In this application the radiation pressure is pretty minimal yeah. I haven't seen numbers for it myself, but in some other settings where you care about direct radiation pressure & ablation pressure, you usually discard the radiation pressure term entirely unless you are very close to the source or it's an incredibly potent source. For instance, in Teller-Ulam type thermonuclear bombs, the radiation pressure from the fission stage is assumed to provide virtually all of the implosion pressure for the fusion stage [going by unclassified sources only ofc, e.g Winterberg "The Physical Principles of Thermonuclear Explosive Devices"].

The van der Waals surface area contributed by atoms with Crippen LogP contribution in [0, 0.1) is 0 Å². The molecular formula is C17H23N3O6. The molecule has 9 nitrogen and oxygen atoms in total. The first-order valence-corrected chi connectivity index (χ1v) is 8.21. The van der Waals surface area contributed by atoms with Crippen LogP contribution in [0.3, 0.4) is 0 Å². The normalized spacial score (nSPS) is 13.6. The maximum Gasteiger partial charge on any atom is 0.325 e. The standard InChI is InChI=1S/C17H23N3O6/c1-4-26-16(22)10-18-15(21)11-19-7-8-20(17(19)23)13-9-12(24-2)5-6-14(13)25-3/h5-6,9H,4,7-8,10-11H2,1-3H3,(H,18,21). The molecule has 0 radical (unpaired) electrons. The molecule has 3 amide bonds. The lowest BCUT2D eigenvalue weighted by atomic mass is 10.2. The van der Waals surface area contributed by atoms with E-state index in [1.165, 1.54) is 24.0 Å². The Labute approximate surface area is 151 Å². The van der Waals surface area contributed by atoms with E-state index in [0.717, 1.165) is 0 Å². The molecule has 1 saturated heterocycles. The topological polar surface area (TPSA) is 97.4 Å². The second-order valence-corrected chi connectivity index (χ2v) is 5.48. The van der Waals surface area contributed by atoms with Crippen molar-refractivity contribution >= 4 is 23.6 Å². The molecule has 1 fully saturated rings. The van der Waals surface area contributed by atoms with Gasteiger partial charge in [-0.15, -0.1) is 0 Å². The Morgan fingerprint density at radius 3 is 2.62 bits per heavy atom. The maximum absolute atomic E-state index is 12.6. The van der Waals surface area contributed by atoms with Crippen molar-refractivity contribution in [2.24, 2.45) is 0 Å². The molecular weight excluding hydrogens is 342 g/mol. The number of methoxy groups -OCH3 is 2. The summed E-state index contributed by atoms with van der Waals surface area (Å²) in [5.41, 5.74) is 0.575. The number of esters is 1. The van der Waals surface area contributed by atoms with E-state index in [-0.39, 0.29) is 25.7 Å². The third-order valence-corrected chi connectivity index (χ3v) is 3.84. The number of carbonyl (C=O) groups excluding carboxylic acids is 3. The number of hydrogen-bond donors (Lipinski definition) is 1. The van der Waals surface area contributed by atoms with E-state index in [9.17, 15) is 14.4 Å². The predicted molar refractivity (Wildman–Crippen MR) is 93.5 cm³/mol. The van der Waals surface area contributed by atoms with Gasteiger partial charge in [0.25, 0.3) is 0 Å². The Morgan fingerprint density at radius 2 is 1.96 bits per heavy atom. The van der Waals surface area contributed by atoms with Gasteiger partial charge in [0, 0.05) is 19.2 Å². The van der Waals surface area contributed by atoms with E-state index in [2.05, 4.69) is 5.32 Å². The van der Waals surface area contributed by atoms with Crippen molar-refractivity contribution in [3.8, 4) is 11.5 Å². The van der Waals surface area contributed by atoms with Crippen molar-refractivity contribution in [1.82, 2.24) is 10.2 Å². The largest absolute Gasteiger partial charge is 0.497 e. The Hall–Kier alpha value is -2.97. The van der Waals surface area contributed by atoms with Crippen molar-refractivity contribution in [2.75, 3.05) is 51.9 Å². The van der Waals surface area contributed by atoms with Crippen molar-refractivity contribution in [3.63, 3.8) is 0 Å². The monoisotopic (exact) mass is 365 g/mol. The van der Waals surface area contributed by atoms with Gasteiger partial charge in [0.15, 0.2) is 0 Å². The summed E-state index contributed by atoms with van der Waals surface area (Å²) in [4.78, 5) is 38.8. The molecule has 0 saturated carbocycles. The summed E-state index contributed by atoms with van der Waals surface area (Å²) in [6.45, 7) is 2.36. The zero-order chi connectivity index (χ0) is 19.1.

Jon_Beveryman t1_j0u2zgl wrote

To be blunt: Helion smells like grift to me. Their recent media blitz on youtube and reddit adds to this impression, for me at least. They have a really unorthodox method, and their claims about radiation safety in their design are at best incredibly optimistic, if not outright misleading. For instance, in a past life I did some work on plasma facing materials for ITER. Anything you expose to a burning fusion plasma is going to suffer a lot of neutron damage, including neutron activation -- i.e the neutrons turn your nice non-radioactive wall material into something quite radioactive. Helion's claims about "low activation" materials for this setting don't really pass my sniff test, professionally.


Jon_Beveryman t1_j0th4sk wrote